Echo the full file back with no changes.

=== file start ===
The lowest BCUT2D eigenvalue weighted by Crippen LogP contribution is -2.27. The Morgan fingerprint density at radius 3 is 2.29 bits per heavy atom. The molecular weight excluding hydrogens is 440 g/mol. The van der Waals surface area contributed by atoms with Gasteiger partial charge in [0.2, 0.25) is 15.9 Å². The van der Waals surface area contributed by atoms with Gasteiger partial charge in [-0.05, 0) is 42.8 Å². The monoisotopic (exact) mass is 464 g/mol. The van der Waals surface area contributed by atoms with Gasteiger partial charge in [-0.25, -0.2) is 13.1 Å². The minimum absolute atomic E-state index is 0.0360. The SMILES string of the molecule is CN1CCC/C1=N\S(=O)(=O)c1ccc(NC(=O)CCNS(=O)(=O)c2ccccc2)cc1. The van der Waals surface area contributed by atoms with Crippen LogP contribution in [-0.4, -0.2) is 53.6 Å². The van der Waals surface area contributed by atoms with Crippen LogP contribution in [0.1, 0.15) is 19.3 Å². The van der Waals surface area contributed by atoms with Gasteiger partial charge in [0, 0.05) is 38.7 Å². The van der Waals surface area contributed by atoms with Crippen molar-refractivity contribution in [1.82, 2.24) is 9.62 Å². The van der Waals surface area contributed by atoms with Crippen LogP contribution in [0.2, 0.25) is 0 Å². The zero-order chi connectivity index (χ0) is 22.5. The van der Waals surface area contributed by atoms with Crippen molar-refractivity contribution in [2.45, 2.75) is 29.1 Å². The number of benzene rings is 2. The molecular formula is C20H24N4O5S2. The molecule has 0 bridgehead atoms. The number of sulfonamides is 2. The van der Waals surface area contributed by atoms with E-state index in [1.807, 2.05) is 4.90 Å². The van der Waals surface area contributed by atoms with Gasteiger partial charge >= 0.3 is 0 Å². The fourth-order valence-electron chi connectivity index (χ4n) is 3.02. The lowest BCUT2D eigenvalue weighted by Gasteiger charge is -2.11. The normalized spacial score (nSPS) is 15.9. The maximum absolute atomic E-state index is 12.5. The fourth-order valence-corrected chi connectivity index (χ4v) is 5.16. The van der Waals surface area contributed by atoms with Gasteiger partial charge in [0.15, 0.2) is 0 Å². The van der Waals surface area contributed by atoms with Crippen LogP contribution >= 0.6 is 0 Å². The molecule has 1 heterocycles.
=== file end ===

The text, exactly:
The lowest BCUT2D eigenvalue weighted by Crippen LogP contribution is -2.27. The Morgan fingerprint density at radius 3 is 2.29 bits per heavy atom. The molecular weight excluding hydrogens is 440 g/mol. The van der Waals surface area contributed by atoms with Gasteiger partial charge in [0.2, 0.25) is 15.9 Å². The van der Waals surface area contributed by atoms with Gasteiger partial charge in [-0.05, 0) is 42.8 Å². The monoisotopic (exact) mass is 464 g/mol. The van der Waals surface area contributed by atoms with Gasteiger partial charge in [-0.25, -0.2) is 13.1 Å². The minimum absolute atomic E-state index is 0.0360. The SMILES string of the molecule is CN1CCC/C1=N\S(=O)(=O)c1ccc(NC(=O)CCNS(=O)(=O)c2ccccc2)cc1. The van der Waals surface area contributed by atoms with Crippen LogP contribution in [-0.4, -0.2) is 53.6 Å². The van der Waals surface area contributed by atoms with Crippen LogP contribution in [0.1, 0.15) is 19.3 Å². The van der Waals surface area contributed by atoms with Gasteiger partial charge in [0, 0.05) is 38.7 Å². The van der Waals surface area contributed by atoms with Crippen molar-refractivity contribution in [1.82, 2.24) is 9.62 Å². The van der Waals surface area contributed by atoms with Crippen LogP contribution in [0.2, 0.25) is 0 Å². The zero-order chi connectivity index (χ0) is 22.5. The van der Waals surface area contributed by atoms with Crippen molar-refractivity contribution in [2.45, 2.75) is 29.1 Å². The number of benzene rings is 2. The molecular formula is C20H24N4O5S2. The molecule has 0 bridgehead atoms. The number of sulfonamides is 2. The van der Waals surface area contributed by atoms with E-state index in [1.807, 2.05) is 4.90 Å². The van der Waals surface area contributed by atoms with Gasteiger partial charge >= 0.3 is 0 Å². The fourth-order valence-electron chi connectivity index (χ4n) is 3.02. The lowest BCUT2D eigenvalue weighted by Gasteiger charge is -2.11. The normalized spacial score (nSPS) is 15.9. The maximum absolute atomic E-state index is 12.5. The fourth-order valence-corrected chi connectivity index (χ4v) is 5.16. The van der Waals surface area contributed by atoms with Gasteiger partial charge in [0.15, 0.2) is 0 Å². The van der Waals surface area contributed by atoms with Crippen LogP contribution >= 0.6 is 0 Å². The molecule has 1 heterocycles.